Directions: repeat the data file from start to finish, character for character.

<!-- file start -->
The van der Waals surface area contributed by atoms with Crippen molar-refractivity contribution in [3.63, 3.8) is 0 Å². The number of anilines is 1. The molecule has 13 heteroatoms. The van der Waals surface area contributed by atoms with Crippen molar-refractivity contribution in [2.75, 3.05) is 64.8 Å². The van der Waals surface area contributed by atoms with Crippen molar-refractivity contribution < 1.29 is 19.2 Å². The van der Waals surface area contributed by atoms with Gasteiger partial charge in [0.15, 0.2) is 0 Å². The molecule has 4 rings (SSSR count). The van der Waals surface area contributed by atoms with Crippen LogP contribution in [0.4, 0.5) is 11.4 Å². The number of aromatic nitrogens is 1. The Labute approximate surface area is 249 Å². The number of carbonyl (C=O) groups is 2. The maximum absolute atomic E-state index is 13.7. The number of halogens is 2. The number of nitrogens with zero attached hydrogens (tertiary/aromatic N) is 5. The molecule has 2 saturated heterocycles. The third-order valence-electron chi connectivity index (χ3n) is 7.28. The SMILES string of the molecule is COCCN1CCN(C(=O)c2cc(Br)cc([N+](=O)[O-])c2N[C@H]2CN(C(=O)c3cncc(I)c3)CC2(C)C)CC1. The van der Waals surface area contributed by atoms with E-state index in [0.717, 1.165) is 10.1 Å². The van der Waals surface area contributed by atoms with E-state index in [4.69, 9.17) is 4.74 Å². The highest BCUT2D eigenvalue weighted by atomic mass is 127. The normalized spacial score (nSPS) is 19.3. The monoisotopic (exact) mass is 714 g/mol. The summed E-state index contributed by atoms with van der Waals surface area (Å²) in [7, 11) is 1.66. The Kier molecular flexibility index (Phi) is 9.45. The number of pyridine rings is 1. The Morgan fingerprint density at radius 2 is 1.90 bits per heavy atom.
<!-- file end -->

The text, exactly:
The van der Waals surface area contributed by atoms with Crippen molar-refractivity contribution in [3.63, 3.8) is 0 Å². The number of anilines is 1. The molecule has 13 heteroatoms. The van der Waals surface area contributed by atoms with Crippen molar-refractivity contribution in [2.75, 3.05) is 64.8 Å². The van der Waals surface area contributed by atoms with Crippen molar-refractivity contribution < 1.29 is 19.2 Å². The van der Waals surface area contributed by atoms with Gasteiger partial charge in [0.15, 0.2) is 0 Å². The molecule has 4 rings (SSSR count). The van der Waals surface area contributed by atoms with Crippen LogP contribution in [0.4, 0.5) is 11.4 Å². The number of aromatic nitrogens is 1. The Labute approximate surface area is 249 Å². The number of carbonyl (C=O) groups is 2. The maximum absolute atomic E-state index is 13.7. The number of halogens is 2. The number of nitrogens with zero attached hydrogens (tertiary/aromatic N) is 5. The molecule has 2 saturated heterocycles. The third-order valence-electron chi connectivity index (χ3n) is 7.28. The SMILES string of the molecule is COCCN1CCN(C(=O)c2cc(Br)cc([N+](=O)[O-])c2N[C@H]2CN(C(=O)c3cncc(I)c3)CC2(C)C)CC1. The van der Waals surface area contributed by atoms with E-state index in [0.717, 1.165) is 10.1 Å². The van der Waals surface area contributed by atoms with E-state index in [4.69, 9.17) is 4.74 Å². The highest BCUT2D eigenvalue weighted by atomic mass is 127. The normalized spacial score (nSPS) is 19.3. The monoisotopic (exact) mass is 714 g/mol. The summed E-state index contributed by atoms with van der Waals surface area (Å²) in [7, 11) is 1.66. The Kier molecular flexibility index (Phi) is 9.45. The number of pyridine rings is 1. The Morgan fingerprint density at radius 2 is 1.90 bits per heavy atom.